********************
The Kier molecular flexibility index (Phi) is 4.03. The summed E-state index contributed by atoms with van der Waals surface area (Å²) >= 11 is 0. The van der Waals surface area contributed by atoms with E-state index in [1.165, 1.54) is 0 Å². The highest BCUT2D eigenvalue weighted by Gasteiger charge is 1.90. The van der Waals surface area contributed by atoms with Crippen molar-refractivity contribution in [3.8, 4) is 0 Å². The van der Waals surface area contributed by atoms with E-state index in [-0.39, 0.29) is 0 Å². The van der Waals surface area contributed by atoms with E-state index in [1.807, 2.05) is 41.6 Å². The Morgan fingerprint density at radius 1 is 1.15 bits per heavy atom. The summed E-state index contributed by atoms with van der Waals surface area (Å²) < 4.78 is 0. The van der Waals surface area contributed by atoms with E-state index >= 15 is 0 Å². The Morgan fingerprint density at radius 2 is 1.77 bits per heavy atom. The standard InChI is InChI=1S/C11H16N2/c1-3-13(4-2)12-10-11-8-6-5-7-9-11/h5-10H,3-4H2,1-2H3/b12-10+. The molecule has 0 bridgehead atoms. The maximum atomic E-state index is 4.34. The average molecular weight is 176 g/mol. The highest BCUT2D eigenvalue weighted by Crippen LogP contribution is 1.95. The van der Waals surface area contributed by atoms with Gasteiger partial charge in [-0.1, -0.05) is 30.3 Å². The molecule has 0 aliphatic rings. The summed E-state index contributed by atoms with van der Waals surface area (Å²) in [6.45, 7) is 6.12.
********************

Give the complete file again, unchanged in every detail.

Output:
The Kier molecular flexibility index (Phi) is 4.03. The summed E-state index contributed by atoms with van der Waals surface area (Å²) >= 11 is 0. The van der Waals surface area contributed by atoms with E-state index in [1.165, 1.54) is 0 Å². The highest BCUT2D eigenvalue weighted by Gasteiger charge is 1.90. The van der Waals surface area contributed by atoms with Crippen molar-refractivity contribution in [3.8, 4) is 0 Å². The van der Waals surface area contributed by atoms with E-state index in [-0.39, 0.29) is 0 Å². The van der Waals surface area contributed by atoms with E-state index in [1.807, 2.05) is 41.6 Å². The Morgan fingerprint density at radius 1 is 1.15 bits per heavy atom. The summed E-state index contributed by atoms with van der Waals surface area (Å²) < 4.78 is 0. The van der Waals surface area contributed by atoms with E-state index >= 15 is 0 Å². The Morgan fingerprint density at radius 2 is 1.77 bits per heavy atom. The standard InChI is InChI=1S/C11H16N2/c1-3-13(4-2)12-10-11-8-6-5-7-9-11/h5-10H,3-4H2,1-2H3/b12-10+. The molecule has 0 bridgehead atoms. The maximum atomic E-state index is 4.34. The average molecular weight is 176 g/mol. The highest BCUT2D eigenvalue weighted by Crippen LogP contribution is 1.95. The van der Waals surface area contributed by atoms with Gasteiger partial charge in [-0.1, -0.05) is 30.3 Å². The molecule has 0 aliphatic rings. The summed E-state index contributed by atoms with van der Waals surface area (Å²) in [6.45, 7) is 6.12.